Coronavirus has brought the human race to its knees. Borders are shutting down, schools are shut in most of India, and even toilet papers are going off the shelves. However, one area where the pandemic is helping us look ahead, that’s remote work!
Many companies are forced to go remote due to the crisis and many are still reluctant to do so. Going remote for the first time? Having built and managed remote teams since 2014, I thought I’ll list down the first steps to help your team stay productive while working remotely:-
Defining the remote work intent
Why are you going remote? Is it a temporary arrangement and you want to go back to office work? Is it something you were planning but now the plan is on a fast track because of coronavirus? If it’s first, you would want to replicate the office environment in remote setup as much as you could. This article may not be useful for you. If going remote is your way forward, you are opening yourself up to great rewards!
Being clear about your remote intent is crucial. Unless you have a clarity about the same, it’s not worth spending time and locking resources to transform the way your company works.
Documenting remote work policies and procedures
Once you are sure remote is the way forward, it’s necessary to document policies to avoid confusion. The documentation should include best practices, communication policy, leave policy, processes, policies related to work hours, etc. The documentation should clearly list down the tools that you would be using to stay productive while working remotely. I use Slack/Trello/Zoom/Google Docs combo. Some of the pioneers in remote work have their own remote work guides:-
It Doesn’t Have to Be Crazy At work by the makers of Basecamp is my favorite remote work focused book! Highly recommended!
Goal Setting and Performance Measurement
Remote work demands different measures of tracking performance and setting goals. Instead of micromanaging, managers need to be creative and give the power of goal setting in the hands of the team members. OKR is a great tool for remote teams. It pushes team members to set their own goals and be accountable for them. That way, there is little ambiguity left when you sit down (oops zoom!) for performance measurement at the end of the quarter. For day to day functioning, I recommend the Scrum approach to stay on track to achieve the objectives and key results set. Measure What Matters by John Doerr is all you need to help you with OKRs.
While communication is important in any setting, it takes a hot seat in remote-first companies. First, communicate with the clients about your decision to go remote. Once you have the documentation and performance management system ready, it will be easier to assure the clients that their work won’t suffer. Define project-wide and company-wide OKRs to meet (or exceed) client expectations.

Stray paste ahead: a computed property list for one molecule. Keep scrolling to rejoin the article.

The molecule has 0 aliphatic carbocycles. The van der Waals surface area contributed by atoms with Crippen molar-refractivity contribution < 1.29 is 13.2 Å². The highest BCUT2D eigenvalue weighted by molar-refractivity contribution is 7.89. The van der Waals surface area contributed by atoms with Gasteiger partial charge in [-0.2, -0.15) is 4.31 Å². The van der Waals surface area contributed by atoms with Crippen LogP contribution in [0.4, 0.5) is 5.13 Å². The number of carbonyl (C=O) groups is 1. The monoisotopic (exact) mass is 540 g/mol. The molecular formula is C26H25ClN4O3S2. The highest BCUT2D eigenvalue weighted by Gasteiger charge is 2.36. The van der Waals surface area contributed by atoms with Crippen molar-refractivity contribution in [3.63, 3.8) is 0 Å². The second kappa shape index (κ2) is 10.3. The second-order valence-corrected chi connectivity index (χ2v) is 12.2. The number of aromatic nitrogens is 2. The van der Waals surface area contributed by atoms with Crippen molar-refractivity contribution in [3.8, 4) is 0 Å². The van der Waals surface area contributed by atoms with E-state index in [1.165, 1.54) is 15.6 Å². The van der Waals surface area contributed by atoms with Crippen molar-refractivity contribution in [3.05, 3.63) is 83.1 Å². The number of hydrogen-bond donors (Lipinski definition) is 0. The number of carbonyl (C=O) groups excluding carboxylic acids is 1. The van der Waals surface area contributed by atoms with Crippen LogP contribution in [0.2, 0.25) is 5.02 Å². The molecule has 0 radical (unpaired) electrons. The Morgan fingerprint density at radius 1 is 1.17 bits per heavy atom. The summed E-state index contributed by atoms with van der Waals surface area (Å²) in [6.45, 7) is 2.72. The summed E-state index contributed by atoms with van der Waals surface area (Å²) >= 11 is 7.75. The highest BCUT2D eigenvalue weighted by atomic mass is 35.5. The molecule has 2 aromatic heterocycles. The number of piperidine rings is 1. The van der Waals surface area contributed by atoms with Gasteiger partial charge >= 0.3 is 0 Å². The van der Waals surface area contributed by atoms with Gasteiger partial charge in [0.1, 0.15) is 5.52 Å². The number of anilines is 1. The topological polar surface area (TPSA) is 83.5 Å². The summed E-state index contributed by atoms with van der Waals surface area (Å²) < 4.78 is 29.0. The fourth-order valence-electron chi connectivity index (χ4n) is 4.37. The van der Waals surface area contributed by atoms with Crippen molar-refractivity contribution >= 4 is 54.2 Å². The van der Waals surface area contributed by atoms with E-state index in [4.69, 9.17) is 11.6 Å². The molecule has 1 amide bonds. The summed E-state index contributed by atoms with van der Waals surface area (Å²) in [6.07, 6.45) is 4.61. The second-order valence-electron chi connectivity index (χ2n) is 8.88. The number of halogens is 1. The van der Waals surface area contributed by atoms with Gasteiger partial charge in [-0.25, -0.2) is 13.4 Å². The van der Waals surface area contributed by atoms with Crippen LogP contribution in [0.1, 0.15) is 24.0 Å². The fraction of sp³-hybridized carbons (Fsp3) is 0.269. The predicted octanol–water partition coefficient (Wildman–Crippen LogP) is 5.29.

Second, communicating the intent behind going remote and how the future looks like to your team members is essential. We take communication for granted in an office setting. To compensate for that, we tend to overdo meetings. To reduce ambiguity, create a simple but intuitive remote work guide specific to your company/team with links to all the documentation.
If you are going remote for the first time, it’s highly likely that your managers/team members are not ready for it. You need to do coaching on 2 fronts:-
- Coaching managers to manage remotely. I gave this talk back in 2016 in Thailand on managing a remote team.
- Coaching employees to stay productive and accountable in the new setting
For managers: Communicate but do not overcommunicate. Do not micromanage. Respect the working hours of your teammates. Learn to delegate. Help people be the ‘managers of one‘. Help teammates plan their routine and respect that.
For teammates: Learn to put a routine. Learn to not having your manager around. Learn to balance personal and professional life. Stay engaged with your teammates.
There are some good resources here.
Setting up a remote work environment
Going remote does require some setup. If the budget allows, reimburse your team for laptops, noise cancellation headphones, comfortable seating, a desk, or a coworking membership. Configure all the tools you are going to use to stay productive and create accesses. Test the setup before going all in.
Get Things Done!
Congratulations! You are remote work ready! Get things done and have fun! Remote work works!
I’m Mayur Sontakke, CFA. I chose remote work back in 2014. Since then, I have built multiple remote teams and ventures. I run NomadGao, a coworking/coliving place in Goa, with a mission to make remote work popular in India and India popular among global digital nomads. We are doing our bit in the fight against coronavirus, including spreading remote work. I also advise companies on working remotely. You can reach me at email@example.com. Cheers!